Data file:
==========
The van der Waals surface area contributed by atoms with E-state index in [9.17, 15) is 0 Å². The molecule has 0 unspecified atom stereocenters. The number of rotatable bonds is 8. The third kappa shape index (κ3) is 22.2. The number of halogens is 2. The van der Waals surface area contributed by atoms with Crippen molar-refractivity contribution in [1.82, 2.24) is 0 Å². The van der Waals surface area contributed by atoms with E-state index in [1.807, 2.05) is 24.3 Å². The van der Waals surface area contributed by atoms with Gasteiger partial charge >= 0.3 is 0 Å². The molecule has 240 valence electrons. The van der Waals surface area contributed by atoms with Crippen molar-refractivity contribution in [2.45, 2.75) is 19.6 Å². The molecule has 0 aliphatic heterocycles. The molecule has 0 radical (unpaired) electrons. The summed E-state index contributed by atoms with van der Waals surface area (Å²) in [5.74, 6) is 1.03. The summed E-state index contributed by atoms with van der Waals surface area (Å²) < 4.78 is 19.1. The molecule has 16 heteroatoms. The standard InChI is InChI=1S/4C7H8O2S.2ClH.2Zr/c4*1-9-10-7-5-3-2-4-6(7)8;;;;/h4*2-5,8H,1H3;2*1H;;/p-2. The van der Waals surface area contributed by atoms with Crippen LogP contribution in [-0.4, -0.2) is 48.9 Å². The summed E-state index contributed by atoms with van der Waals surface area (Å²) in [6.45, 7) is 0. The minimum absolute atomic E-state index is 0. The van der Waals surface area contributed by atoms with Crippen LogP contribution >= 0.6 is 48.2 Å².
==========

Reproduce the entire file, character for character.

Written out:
The van der Waals surface area contributed by atoms with E-state index in [9.17, 15) is 0 Å². The molecule has 0 unspecified atom stereocenters. The number of rotatable bonds is 8. The third kappa shape index (κ3) is 22.2. The number of halogens is 2. The van der Waals surface area contributed by atoms with Crippen molar-refractivity contribution in [1.82, 2.24) is 0 Å². The van der Waals surface area contributed by atoms with E-state index in [1.807, 2.05) is 24.3 Å². The van der Waals surface area contributed by atoms with Gasteiger partial charge >= 0.3 is 0 Å². The molecule has 240 valence electrons. The van der Waals surface area contributed by atoms with Crippen molar-refractivity contribution in [2.45, 2.75) is 19.6 Å². The molecule has 0 aliphatic heterocycles. The molecule has 0 radical (unpaired) electrons. The summed E-state index contributed by atoms with van der Waals surface area (Å²) in [5.74, 6) is 1.03. The summed E-state index contributed by atoms with van der Waals surface area (Å²) < 4.78 is 19.1. The molecule has 16 heteroatoms. The standard InChI is InChI=1S/4C7H8O2S.2ClH.2Zr/c4*1-9-10-7-5-3-2-4-6(7)8;;;;/h4*2-5,8H,1H3;2*1H;;/p-2. The van der Waals surface area contributed by atoms with Crippen LogP contribution in [-0.4, -0.2) is 48.9 Å². The summed E-state index contributed by atoms with van der Waals surface area (Å²) in [6.45, 7) is 0. The minimum absolute atomic E-state index is 0. The van der Waals surface area contributed by atoms with Crippen LogP contribution >= 0.6 is 48.2 Å².